• geniegirl

    When you have a church full of “unteachables”, it’s time to leave.

    • James Beyersdorf

      When 1 or 2 students are failing it’s probably the students, but when the whole class is failing maybe it’s the teacher. If the church is full of “unteachables” it is indeed time to leave, but probably not because of them.

  • mamazee

    If you have smart people in your church who have questions maybe you should pair them up with other smart people so they can hash theological questions out without “wasting” the pastor’s time. I’ve been treated like i am unteachable, when what i really was, was confused by the weird heresies tearing my family and circle of friends apart. But no pastors had time to just sit down and talk me through it.

    • Horace Graham

      @ mamazee, A Pastors time should never be wasted on the neg. anyone whom I pastor always know to keep asking until we get it right, No one in the church should say someone is unteachable, first we pray for help from above and with faith your light will really shine. Too many Pastors use college size word only to impress themselves….me I keep it simple just as the Bible teaches…Love you and would love to help you any way I can….Amen!

      • mamazee

        Horace, i really would like to ask you a few questions, if you have time. – can you PM me?

  • Kurt Powell

    Again missing the point. The passage in titus is referring to the Elders not preachers. So you cannot call a preacher a pastor

    • Cam

      Not sure I agree with you there. An elder in the latter part of the New Testament is understood to be pastoral oversight, and one of the qualifications was to be able to teach. I would argue that an ‘elder’ in Paul’s letters = preacher in the local expression of church that they operated under. My understanding is that the elders at least in Acts were present to uphold Apostolic Doctrine while the Deacons looked to the welfare and admin of the church.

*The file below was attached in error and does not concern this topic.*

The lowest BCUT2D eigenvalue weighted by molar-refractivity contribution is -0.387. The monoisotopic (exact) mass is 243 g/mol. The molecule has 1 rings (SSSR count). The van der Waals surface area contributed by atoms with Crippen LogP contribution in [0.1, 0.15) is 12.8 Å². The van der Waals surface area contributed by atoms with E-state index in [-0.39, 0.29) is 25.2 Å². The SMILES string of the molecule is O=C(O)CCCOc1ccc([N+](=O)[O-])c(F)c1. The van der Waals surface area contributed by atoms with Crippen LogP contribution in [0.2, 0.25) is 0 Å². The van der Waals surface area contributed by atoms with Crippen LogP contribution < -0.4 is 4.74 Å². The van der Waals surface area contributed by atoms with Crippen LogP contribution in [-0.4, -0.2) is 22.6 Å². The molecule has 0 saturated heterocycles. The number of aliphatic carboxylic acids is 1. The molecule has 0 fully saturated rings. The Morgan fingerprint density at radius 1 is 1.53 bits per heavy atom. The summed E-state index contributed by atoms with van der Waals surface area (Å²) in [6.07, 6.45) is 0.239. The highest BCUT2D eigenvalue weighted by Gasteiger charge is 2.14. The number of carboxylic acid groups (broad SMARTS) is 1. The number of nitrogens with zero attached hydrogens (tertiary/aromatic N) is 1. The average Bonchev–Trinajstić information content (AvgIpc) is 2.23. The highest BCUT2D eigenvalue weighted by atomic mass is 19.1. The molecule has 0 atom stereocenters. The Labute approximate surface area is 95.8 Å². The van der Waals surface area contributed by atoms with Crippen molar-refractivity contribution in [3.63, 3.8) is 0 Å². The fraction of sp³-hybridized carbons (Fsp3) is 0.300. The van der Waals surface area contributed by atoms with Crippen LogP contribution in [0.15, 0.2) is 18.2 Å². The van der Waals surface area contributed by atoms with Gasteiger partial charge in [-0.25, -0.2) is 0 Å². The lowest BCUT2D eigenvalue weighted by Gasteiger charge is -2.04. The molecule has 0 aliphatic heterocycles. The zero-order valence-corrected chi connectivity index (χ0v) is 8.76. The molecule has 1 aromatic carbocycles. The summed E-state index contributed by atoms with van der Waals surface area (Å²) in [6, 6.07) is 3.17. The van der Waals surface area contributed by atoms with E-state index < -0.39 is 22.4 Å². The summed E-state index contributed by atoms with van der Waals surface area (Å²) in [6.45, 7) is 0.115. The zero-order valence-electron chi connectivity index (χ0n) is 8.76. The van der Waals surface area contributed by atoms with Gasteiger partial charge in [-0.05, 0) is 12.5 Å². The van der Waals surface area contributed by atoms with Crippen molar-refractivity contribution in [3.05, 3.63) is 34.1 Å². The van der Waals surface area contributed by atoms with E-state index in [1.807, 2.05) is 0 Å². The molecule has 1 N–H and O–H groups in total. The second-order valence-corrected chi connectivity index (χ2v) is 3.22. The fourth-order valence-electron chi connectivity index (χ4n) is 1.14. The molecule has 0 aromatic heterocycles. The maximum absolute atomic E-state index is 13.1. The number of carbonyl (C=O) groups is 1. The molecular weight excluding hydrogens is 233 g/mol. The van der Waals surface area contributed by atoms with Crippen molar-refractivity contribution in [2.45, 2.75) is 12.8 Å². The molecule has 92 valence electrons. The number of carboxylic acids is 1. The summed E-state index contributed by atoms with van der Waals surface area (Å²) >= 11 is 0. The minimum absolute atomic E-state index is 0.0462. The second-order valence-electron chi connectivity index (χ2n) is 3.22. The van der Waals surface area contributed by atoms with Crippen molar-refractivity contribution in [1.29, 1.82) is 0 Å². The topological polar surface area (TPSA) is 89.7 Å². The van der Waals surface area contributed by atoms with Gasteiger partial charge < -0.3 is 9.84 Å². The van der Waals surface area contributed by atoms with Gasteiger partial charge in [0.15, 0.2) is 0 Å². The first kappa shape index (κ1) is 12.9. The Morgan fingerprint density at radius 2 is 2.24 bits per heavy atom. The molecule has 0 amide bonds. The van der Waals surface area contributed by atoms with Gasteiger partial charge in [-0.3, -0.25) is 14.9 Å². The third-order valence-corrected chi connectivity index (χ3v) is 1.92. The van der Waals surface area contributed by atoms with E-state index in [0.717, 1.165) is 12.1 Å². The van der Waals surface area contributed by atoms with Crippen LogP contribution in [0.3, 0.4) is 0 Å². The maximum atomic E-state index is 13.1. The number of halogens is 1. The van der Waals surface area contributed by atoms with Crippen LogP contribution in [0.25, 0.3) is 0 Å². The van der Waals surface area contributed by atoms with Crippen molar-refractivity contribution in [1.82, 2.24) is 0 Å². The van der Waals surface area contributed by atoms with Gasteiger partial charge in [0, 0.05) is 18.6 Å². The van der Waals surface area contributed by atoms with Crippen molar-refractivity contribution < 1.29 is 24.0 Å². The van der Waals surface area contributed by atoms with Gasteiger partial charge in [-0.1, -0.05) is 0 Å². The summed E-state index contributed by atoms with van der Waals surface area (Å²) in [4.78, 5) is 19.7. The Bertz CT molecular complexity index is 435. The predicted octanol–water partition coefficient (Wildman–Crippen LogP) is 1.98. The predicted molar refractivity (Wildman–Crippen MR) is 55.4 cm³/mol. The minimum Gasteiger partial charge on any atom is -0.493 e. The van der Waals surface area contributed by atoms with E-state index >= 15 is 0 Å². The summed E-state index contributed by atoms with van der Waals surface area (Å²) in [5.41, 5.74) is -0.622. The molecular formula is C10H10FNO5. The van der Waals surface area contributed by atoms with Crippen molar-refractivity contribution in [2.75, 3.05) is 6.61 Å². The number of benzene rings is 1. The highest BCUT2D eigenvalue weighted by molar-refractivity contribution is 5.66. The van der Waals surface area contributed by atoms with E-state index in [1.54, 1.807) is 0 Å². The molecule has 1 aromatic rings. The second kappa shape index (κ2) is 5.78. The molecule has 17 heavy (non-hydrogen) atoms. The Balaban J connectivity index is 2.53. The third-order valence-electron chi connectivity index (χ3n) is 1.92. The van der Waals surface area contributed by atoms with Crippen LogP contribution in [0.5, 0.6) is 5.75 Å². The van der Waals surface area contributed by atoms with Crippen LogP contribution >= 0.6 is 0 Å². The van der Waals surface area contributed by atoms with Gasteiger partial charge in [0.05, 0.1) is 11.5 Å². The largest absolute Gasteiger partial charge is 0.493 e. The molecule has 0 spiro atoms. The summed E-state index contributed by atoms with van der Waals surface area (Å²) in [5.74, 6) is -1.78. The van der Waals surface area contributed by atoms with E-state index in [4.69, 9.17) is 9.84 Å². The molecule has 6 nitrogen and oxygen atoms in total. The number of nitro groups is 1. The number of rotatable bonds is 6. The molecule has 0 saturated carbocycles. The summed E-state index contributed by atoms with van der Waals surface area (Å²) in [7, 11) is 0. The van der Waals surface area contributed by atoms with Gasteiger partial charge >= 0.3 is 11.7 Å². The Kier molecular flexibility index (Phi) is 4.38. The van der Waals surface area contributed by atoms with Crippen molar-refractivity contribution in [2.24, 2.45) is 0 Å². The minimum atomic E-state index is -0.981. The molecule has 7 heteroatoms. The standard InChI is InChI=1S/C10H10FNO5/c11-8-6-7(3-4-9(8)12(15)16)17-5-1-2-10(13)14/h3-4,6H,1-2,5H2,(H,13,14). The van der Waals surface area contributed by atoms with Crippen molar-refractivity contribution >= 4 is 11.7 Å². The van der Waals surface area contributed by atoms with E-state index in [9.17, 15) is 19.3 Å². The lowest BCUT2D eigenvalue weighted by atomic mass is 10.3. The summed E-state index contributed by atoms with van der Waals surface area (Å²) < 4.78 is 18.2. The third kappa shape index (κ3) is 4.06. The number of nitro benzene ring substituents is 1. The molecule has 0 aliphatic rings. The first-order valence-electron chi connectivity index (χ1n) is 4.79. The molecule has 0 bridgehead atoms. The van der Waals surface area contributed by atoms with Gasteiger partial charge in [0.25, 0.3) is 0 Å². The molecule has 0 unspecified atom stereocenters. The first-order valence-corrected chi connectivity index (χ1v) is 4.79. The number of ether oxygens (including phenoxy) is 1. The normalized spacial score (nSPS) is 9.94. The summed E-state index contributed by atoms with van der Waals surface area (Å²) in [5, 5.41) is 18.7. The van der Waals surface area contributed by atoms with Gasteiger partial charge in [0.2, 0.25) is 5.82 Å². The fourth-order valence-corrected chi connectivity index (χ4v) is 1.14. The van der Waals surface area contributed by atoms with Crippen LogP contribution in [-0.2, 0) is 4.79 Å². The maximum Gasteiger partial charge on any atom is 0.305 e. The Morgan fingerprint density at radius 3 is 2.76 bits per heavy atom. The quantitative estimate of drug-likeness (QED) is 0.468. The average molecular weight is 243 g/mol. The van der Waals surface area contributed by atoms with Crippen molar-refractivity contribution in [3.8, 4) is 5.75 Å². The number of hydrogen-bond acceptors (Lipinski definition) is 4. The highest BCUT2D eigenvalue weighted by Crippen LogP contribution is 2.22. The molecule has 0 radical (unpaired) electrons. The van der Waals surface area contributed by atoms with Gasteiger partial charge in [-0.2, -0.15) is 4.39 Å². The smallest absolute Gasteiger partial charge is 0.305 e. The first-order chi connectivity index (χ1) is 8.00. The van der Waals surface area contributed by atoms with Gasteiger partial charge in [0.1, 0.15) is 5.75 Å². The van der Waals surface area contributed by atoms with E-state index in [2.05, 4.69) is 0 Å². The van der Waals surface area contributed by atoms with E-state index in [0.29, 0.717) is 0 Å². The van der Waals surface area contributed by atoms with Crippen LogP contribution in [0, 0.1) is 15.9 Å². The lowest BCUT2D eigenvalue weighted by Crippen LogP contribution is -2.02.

• Anon

    Thank you for this article, wish I read it last year. One of the unteachables took away 75% of our young people, none of them follow Jesus anymore. He was one of those who always had only negative things to say about the pastor and was doing wolf activity behind our backs. :( very sad loss for us

  • Wondimu Mekuria

    God Bless You! This is really important for those in the ministry and other ordinary persons!

  • Jeff

    Wow! I am amazed and dismayed with the outpouring of comments that seem to take what is written and extrapolating on it with more than was the apparent intent. Characteristically, when a certain mind-set is in place when one reads something it tends to “flavor” the comprehension of the reader. Therefore, what is read could be determined as right or wrong, negative or positive,…
    If I was a pastor under attack by a person manifesting the characteristics of Eric’s article, I would find much validation and worth in it, and respond positively.
    If I were a person manifesting the characteristics of Eric’s article it is likely that I would find it invalid and worthless, and respond negatively.

    • avoiceinthewilderness

      That’s kind of a cop out answer. There are times where Jesus is the one orchestrating what we perceive as division. It’s more often pastoral pride taking offense at the suggestion the sermons thrust was off base rather then an unwarranted criticism.
      ‘If this guy is a Christian” is kind of a tell also. If he’s not then what?